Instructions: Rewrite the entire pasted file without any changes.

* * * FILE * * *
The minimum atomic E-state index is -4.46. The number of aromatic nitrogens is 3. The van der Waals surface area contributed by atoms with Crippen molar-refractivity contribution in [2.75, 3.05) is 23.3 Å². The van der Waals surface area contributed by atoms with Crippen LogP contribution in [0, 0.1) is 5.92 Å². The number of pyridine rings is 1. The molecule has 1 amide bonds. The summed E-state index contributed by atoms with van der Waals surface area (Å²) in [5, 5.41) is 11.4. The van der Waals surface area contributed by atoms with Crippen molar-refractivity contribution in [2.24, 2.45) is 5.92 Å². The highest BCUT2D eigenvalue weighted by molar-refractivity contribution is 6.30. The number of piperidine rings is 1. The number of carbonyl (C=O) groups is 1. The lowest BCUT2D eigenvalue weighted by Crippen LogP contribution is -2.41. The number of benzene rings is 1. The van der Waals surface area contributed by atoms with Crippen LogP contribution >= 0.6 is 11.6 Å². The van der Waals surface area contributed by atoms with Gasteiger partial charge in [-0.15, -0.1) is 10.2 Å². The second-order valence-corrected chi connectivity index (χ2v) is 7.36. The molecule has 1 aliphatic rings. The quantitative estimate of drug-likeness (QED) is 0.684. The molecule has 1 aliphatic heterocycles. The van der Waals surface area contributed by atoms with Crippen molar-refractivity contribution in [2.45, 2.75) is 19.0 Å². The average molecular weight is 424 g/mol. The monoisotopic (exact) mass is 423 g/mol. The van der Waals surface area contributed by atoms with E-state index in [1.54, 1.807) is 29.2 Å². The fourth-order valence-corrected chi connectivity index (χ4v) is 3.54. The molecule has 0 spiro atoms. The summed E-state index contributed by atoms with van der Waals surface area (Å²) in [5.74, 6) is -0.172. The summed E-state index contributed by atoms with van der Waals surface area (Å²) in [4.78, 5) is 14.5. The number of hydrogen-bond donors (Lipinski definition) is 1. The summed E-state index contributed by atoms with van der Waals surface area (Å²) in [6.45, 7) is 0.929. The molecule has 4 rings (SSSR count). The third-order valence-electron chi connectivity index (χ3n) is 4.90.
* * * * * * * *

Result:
The minimum atomic E-state index is -4.46. The number of aromatic nitrogens is 3. The van der Waals surface area contributed by atoms with Crippen molar-refractivity contribution in [2.75, 3.05) is 23.3 Å². The van der Waals surface area contributed by atoms with Crippen LogP contribution in [0, 0.1) is 5.92 Å². The number of pyridine rings is 1. The molecule has 1 amide bonds. The summed E-state index contributed by atoms with van der Waals surface area (Å²) in [5, 5.41) is 11.4. The van der Waals surface area contributed by atoms with Crippen molar-refractivity contribution in [2.24, 2.45) is 5.92 Å². The highest BCUT2D eigenvalue weighted by molar-refractivity contribution is 6.30. The number of piperidine rings is 1. The number of carbonyl (C=O) groups is 1. The lowest BCUT2D eigenvalue weighted by Crippen LogP contribution is -2.41. The number of benzene rings is 1. The van der Waals surface area contributed by atoms with Crippen LogP contribution >= 0.6 is 11.6 Å². The van der Waals surface area contributed by atoms with Gasteiger partial charge in [-0.15, -0.1) is 10.2 Å². The second-order valence-corrected chi connectivity index (χ2v) is 7.36. The molecule has 1 aliphatic rings. The quantitative estimate of drug-likeness (QED) is 0.684. The molecule has 1 aliphatic heterocycles. The van der Waals surface area contributed by atoms with Crippen molar-refractivity contribution in [2.45, 2.75) is 19.0 Å². The average molecular weight is 424 g/mol. The monoisotopic (exact) mass is 423 g/mol. The van der Waals surface area contributed by atoms with E-state index in [1.54, 1.807) is 29.2 Å². The fourth-order valence-corrected chi connectivity index (χ4v) is 3.54. The molecule has 0 spiro atoms. The summed E-state index contributed by atoms with van der Waals surface area (Å²) in [5.74, 6) is -0.172. The summed E-state index contributed by atoms with van der Waals surface area (Å²) in [4.78, 5) is 14.5. The number of hydrogen-bond donors (Lipinski definition) is 1. The summed E-state index contributed by atoms with van der Waals surface area (Å²) in [6.45, 7) is 0.929. The molecule has 4 rings (SSSR count). The third-order valence-electron chi connectivity index (χ3n) is 4.90.